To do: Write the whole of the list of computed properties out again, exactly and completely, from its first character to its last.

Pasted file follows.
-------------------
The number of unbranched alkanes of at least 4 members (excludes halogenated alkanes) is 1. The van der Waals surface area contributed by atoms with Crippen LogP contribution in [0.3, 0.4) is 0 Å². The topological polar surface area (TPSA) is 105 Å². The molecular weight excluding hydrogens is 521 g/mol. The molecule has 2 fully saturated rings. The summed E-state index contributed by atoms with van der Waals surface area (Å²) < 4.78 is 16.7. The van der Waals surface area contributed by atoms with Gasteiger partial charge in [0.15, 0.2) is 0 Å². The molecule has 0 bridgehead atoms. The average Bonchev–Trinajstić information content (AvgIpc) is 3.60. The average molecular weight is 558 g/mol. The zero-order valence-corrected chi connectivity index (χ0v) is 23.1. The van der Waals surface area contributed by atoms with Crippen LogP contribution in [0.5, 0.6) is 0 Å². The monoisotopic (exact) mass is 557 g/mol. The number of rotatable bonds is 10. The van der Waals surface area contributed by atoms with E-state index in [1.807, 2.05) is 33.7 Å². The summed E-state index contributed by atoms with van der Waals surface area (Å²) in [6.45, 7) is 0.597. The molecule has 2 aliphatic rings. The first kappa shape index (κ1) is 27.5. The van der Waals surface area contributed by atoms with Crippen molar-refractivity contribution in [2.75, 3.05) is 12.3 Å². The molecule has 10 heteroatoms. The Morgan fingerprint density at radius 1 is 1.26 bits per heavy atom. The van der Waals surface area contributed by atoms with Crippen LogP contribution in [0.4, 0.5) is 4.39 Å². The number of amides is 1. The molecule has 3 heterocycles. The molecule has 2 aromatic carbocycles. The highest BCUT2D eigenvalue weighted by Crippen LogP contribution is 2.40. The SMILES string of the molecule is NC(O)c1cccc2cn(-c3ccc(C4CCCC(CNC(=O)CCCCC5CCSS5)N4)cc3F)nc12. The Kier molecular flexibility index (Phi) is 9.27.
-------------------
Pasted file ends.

The number of unbranched alkanes of at least 4 members (excludes halogenated alkanes) is 1. The van der Waals surface area contributed by atoms with Crippen LogP contribution in [0.3, 0.4) is 0 Å². The topological polar surface area (TPSA) is 105 Å². The molecular weight excluding hydrogens is 521 g/mol. The molecule has 2 fully saturated rings. The summed E-state index contributed by atoms with van der Waals surface area (Å²) < 4.78 is 16.7. The van der Waals surface area contributed by atoms with Gasteiger partial charge in [0.15, 0.2) is 0 Å². The molecule has 0 bridgehead atoms. The average Bonchev–Trinajstić information content (AvgIpc) is 3.60. The average molecular weight is 558 g/mol. The zero-order valence-corrected chi connectivity index (χ0v) is 23.1. The van der Waals surface area contributed by atoms with Crippen LogP contribution in [0.5, 0.6) is 0 Å². The monoisotopic (exact) mass is 557 g/mol. The number of rotatable bonds is 10. The van der Waals surface area contributed by atoms with E-state index in [1.807, 2.05) is 33.7 Å². The summed E-state index contributed by atoms with van der Waals surface area (Å²) in [6.45, 7) is 0.597. The molecule has 2 aliphatic rings. The first kappa shape index (κ1) is 27.5. The van der Waals surface area contributed by atoms with Crippen molar-refractivity contribution in [2.75, 3.05) is 12.3 Å². The molecule has 10 heteroatoms. The Morgan fingerprint density at radius 1 is 1.26 bits per heavy atom. The van der Waals surface area contributed by atoms with Crippen LogP contribution in [0.4, 0.5) is 4.39 Å². The number of amides is 1. The molecule has 3 heterocycles. The molecule has 2 aromatic carbocycles. The highest BCUT2D eigenvalue weighted by Crippen LogP contribution is 2.40. The SMILES string of the molecule is NC(O)c1cccc2cn(-c3ccc(C4CCCC(CNC(=O)CCCCC5CCSS5)N4)cc3F)nc12. The Kier molecular flexibility index (Phi) is 9.27.